highfigh

highfigh

Audioholic Slumlord
Again you have promulgated a common misconception. There is actually little acoustic power in the last two octave below 80 Hz. It just seems that way because so many subs are terminally inefficient. The bulk of the acoustic power is from 80 Hz to 2.5 KHz and there is still quite a lot of power out to 5K.

The major power band is from 80 Hz to 1000 Hz or so. That is why for a powerful system, bookshelf speakers are a bad bet. If you have an efficient bass system like I do, you find that the below 80 Hz range takes actually very little power. You can see why on the power band requirements of instrument and bass fundamental frequencies and harmonics. We have displayed them often.

What a sub does do, is limit cone excursion of smaller drivers. This does reduce doppler distortion and other distortions. It does very little to off load the receiver.

One of the huge limitations of accurate reproduction is severe limitation of the power band room response between 80 and 1.5 KHZ, and especially 80 to 800 Hz.
This is where you need to devote resources.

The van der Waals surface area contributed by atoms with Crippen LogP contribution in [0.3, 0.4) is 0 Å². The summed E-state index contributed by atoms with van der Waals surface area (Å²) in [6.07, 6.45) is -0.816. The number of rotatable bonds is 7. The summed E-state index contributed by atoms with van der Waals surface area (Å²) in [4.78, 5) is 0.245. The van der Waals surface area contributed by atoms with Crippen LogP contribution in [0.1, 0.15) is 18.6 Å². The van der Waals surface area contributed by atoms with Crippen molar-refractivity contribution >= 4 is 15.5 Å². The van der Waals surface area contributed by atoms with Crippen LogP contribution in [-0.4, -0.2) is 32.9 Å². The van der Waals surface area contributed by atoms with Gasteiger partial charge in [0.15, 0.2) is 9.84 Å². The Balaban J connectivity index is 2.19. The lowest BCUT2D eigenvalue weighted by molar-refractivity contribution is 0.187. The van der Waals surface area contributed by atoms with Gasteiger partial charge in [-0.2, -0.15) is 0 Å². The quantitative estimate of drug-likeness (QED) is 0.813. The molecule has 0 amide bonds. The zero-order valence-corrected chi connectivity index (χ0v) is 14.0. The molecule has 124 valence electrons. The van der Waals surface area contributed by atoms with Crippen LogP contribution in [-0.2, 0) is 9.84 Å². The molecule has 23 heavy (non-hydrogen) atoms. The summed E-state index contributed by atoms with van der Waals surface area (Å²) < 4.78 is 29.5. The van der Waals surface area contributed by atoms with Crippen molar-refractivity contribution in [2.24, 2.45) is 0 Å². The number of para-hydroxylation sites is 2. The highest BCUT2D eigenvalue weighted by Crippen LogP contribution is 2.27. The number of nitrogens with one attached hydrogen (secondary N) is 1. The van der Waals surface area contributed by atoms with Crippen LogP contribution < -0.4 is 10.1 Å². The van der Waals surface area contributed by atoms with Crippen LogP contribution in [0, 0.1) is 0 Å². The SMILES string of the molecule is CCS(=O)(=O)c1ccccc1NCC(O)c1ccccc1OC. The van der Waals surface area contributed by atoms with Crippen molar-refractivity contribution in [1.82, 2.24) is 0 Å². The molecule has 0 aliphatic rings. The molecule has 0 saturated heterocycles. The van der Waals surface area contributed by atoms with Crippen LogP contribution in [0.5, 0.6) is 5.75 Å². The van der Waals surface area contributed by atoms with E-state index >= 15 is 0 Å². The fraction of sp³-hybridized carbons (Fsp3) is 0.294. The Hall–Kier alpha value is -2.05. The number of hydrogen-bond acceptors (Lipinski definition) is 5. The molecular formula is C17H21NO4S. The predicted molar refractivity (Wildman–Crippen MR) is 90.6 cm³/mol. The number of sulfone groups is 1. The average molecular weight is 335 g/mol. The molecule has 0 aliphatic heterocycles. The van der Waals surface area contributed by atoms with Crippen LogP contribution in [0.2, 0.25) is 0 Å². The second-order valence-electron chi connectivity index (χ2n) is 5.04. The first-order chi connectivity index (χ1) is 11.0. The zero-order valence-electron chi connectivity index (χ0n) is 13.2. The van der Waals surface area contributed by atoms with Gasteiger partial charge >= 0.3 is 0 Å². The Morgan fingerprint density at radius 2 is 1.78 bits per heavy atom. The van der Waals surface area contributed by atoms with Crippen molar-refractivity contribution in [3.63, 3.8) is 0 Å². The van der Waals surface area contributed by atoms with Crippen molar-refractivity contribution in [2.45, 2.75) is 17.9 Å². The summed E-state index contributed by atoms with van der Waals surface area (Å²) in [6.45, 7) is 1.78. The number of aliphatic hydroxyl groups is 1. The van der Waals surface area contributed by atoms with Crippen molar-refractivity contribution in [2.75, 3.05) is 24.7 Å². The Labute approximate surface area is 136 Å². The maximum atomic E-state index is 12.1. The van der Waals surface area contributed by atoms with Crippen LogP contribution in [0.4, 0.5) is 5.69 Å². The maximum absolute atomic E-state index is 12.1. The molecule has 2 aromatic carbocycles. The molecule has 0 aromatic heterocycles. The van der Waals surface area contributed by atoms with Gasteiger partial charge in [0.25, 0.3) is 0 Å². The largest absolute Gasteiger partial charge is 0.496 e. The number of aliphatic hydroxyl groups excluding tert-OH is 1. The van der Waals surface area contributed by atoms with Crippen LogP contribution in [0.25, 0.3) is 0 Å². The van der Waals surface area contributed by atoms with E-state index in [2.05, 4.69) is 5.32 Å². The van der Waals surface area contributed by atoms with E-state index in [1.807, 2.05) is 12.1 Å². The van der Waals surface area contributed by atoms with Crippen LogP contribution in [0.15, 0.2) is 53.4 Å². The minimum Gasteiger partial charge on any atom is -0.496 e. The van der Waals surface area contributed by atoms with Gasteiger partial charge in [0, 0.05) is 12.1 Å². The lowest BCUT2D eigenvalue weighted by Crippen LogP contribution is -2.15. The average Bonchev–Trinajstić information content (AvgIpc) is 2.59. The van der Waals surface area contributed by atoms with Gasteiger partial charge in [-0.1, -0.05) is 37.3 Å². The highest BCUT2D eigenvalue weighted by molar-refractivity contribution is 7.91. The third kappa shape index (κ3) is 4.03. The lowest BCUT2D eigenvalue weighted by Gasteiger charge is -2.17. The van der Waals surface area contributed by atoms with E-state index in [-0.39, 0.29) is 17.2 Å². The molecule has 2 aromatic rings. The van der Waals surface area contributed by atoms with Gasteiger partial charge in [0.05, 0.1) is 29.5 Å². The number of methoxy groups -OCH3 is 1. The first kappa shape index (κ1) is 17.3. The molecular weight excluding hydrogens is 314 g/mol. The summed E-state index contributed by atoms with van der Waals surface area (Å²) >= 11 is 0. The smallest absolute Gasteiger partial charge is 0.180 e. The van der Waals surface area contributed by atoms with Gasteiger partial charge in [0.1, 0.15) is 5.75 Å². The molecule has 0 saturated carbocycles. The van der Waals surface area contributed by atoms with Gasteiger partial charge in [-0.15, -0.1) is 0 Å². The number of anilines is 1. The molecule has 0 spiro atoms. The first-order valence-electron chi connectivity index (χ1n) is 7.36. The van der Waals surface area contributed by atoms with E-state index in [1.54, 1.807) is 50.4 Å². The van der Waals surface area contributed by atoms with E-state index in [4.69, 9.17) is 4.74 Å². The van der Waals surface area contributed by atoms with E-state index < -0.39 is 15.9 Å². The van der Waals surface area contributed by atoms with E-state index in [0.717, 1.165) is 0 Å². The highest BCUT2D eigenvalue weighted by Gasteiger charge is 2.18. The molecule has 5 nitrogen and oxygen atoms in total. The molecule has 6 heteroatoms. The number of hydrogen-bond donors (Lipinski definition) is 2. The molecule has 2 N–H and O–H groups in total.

Next subs do not create slam, there is no slam at those frequencies. What creates slam is accurate transient response of the whole wave form. That requires accurate time/phase response across the whole audible spectrum and uniform FR on and off axis, to create an accurate uniform in room power response.
This also requires cutting retained energy in the mechanical parts of the speaker system to the minimum

Unfortunately analog crossovers significantly disturb the time/phase response, but to varying degrees, depending on the overall design.

This is where active speakers, with DSP time alignment offer the prospect of much improved results.

Lastly there is now increasing evidence that Ted Jordan was right, that separating a fundamental from it harmonics in time is a bad thing. I have always believed that as Ted was one of my mentors. So placing subs away from mains, is a bad idea. That is why I designed and built highly integrated front speakers.

As you really work on this and minimize the the above aberrations, the improvement becomes truly astonishing.

A lot of the the current practice of the last 20 years has been 180 degrees wrong!